5. Anonymous Coward
    Anonymous Coward

    Not worth the risk

    I've stopped updating Windows. I cannot trust Microsoft not to infect my machine. I'll take my chances. Nobody knows what is hidden in those patches until it's too late.

    1. Anonymous Coward

      Re: Not worth the risk

      "I've stopped updating Windows." Well that's just blood daft.

      Ditch it and use something you *do* trust. Doesn't matter what it is but if you don't like Windows, then bin it and stop whining.

      1. Anonymous Coward
        Anonymous Coward

        Re: Not worth the risk

        @ gerdesj "I've stopped updating Windows."

        I'm in the process of moving to Linux. What should I do? Just jump straight in and lose my working environment? Or should I spend time sourcing replacements or Linux versions of programs I use? In the meantime I don't want Windows to fuck itself via hidden updates.

        I won't be taking your advice. You sound like an idiot with a superiority complex.

        1. Roo

          Re: Not worth the risk

          "I'm in the process of moving to Linux. What should I do? Just jump straight in and lose my working environment? Or should I spend time sourcing replacements or Linux versions of programs I use? In the meantime I don't want Windows to fuck itself via hidden updates."

          Dual booting has worked well for me, but in practice I ended up spending most of my time running Linux so I tended to use a VM hosted under Linux to run Windows apps. It worked pretty well for me, and I found that some file I/O intensive apps ran faster on a Linux hosted VM. The only gotcha with that is that a rarely booted Windows instance spends more time updating itself than being useful (I'm not even joking about that sadly).

        2. Paratrooping Parrot

          Re: Not worth the risk

          If you are really desperate, you could run Windows as a Virtual machine under Linux, which can be used to run your Windows only software if Wine doesn't help.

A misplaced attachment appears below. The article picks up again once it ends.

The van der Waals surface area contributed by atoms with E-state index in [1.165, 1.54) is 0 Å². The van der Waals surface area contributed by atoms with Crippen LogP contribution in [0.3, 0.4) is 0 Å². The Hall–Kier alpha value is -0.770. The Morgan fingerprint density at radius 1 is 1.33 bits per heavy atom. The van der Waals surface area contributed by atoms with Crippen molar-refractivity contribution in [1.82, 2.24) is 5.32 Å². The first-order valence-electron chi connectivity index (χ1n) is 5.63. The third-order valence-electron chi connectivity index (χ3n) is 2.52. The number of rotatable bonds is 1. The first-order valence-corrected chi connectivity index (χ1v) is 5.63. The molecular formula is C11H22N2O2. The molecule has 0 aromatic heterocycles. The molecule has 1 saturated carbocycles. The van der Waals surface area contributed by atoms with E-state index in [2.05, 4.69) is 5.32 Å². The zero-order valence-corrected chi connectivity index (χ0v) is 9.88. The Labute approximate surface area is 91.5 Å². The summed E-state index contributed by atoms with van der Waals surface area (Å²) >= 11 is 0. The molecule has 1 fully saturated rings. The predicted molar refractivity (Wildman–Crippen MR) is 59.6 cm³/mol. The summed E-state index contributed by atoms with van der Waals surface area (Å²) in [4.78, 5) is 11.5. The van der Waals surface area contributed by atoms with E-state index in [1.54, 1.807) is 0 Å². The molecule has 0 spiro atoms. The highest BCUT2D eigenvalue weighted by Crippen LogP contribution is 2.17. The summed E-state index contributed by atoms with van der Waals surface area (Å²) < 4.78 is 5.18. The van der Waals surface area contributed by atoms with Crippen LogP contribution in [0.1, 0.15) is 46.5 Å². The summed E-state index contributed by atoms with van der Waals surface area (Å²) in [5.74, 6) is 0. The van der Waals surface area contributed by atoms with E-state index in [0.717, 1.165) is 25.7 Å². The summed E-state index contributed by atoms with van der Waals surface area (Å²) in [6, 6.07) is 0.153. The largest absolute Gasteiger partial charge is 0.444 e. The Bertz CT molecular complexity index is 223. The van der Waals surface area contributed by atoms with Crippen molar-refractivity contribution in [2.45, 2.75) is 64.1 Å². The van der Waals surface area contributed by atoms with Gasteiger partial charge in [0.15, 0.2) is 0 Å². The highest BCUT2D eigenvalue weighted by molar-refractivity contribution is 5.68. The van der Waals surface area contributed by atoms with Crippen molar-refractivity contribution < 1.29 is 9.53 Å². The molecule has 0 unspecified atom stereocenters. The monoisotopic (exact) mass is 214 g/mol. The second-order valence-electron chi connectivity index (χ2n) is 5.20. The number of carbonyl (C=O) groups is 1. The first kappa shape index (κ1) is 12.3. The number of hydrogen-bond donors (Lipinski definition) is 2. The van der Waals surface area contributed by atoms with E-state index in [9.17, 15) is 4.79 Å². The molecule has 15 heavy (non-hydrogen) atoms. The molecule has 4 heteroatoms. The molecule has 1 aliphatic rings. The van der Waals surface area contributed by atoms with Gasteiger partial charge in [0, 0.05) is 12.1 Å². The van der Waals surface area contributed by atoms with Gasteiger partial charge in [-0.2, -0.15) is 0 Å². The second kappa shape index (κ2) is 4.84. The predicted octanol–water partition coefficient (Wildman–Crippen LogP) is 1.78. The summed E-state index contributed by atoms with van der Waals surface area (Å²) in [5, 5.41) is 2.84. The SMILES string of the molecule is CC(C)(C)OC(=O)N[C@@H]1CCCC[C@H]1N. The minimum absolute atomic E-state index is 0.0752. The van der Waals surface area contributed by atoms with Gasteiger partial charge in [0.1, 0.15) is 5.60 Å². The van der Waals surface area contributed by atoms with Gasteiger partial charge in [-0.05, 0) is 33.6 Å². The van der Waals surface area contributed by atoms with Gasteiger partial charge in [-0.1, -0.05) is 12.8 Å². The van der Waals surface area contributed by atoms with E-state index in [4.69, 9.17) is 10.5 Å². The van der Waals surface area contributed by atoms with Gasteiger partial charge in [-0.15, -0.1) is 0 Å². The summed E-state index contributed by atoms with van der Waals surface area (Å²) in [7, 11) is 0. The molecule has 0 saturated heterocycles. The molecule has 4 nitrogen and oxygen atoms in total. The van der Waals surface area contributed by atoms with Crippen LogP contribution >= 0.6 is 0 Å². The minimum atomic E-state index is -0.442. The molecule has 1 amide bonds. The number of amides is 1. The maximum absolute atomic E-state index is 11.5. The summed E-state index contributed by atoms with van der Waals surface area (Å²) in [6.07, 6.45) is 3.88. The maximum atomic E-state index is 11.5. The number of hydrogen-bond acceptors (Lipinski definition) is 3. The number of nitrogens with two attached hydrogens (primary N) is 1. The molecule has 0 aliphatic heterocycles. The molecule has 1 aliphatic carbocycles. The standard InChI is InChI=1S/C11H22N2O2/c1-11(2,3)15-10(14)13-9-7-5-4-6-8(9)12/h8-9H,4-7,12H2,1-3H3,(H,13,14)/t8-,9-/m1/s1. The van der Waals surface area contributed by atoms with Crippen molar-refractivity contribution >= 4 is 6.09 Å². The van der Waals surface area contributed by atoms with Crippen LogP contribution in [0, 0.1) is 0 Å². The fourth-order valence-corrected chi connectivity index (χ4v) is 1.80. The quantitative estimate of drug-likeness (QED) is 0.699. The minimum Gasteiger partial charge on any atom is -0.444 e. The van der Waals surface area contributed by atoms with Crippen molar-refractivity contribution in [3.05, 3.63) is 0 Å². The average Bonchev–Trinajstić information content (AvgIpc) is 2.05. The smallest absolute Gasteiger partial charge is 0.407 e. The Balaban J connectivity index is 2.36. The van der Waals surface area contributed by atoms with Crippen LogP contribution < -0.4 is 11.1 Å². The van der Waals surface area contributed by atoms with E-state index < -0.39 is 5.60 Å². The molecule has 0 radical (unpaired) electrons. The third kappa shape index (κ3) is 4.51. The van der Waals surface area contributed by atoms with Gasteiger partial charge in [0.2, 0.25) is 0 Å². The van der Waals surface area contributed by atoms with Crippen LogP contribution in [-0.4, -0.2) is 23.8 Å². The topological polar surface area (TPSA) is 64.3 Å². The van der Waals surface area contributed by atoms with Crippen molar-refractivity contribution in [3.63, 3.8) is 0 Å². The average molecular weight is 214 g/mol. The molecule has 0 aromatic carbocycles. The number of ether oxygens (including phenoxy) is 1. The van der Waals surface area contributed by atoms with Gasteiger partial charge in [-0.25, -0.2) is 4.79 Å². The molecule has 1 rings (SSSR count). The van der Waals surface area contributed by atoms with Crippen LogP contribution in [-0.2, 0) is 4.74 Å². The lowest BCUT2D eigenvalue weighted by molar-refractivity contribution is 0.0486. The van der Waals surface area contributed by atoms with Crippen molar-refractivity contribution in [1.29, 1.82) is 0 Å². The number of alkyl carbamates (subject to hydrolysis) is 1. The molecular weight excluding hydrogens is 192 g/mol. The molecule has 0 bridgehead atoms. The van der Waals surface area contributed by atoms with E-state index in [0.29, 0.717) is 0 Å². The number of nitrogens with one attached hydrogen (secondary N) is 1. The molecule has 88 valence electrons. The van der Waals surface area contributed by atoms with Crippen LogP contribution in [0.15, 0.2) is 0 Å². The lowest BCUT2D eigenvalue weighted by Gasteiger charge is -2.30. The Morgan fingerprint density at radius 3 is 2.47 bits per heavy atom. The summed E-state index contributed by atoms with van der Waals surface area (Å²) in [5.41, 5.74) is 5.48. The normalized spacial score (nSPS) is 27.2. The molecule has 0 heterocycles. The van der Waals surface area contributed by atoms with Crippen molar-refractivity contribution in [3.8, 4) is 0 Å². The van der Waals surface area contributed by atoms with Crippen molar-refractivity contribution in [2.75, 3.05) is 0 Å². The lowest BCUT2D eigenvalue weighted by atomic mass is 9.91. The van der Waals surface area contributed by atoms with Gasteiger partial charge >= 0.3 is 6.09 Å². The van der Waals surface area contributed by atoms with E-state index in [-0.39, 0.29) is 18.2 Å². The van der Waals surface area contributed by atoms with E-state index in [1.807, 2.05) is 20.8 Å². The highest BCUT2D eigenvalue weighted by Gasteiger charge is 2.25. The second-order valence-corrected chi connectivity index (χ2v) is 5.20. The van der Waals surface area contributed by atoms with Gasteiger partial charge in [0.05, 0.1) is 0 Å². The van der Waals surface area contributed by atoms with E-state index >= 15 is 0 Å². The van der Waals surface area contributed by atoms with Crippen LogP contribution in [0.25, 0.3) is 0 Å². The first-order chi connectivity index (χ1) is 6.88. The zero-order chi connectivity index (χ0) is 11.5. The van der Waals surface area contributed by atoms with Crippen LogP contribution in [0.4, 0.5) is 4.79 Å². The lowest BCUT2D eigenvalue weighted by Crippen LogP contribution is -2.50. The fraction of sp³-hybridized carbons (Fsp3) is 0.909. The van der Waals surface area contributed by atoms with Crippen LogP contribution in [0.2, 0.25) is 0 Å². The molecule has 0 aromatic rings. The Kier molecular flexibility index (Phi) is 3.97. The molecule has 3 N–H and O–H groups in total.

3. Paul Crawford Silver badge

          Re: I'm in the process of moving to Linux. What should I do?

          1) First step, always, is to fully backup/image your working Windows PC.

          2) Second step is to spend a short while going through each bit of software you use (not always what is installed!) and create a list of it, why you use it, and any special catches with that (e.g. you must have V1.1 because V2 broke XYZ...etc). Make sure you can find the installation media/files, and any licence keys, etc.

          3) From step 2, consider how critical EXACT compatibility it, and how much you really need any compatibility. From this you can decide if there are Linux versions that are good/better substitutes. Generally for email & web you will find Thunderbird & Firefox are shipped with most distros and work just fine as long as you are not tied to Exchange and/or crappy IE-only Intranet services.

          4) Decide if you want to dual-boot, or try creating a Windows VM from your current PC. Both have slight risk, and to be perfectly honest, if you can create a clean VM of windows, patch it, and install only the software you really need, it will be faster and more reliable. Pros & cons: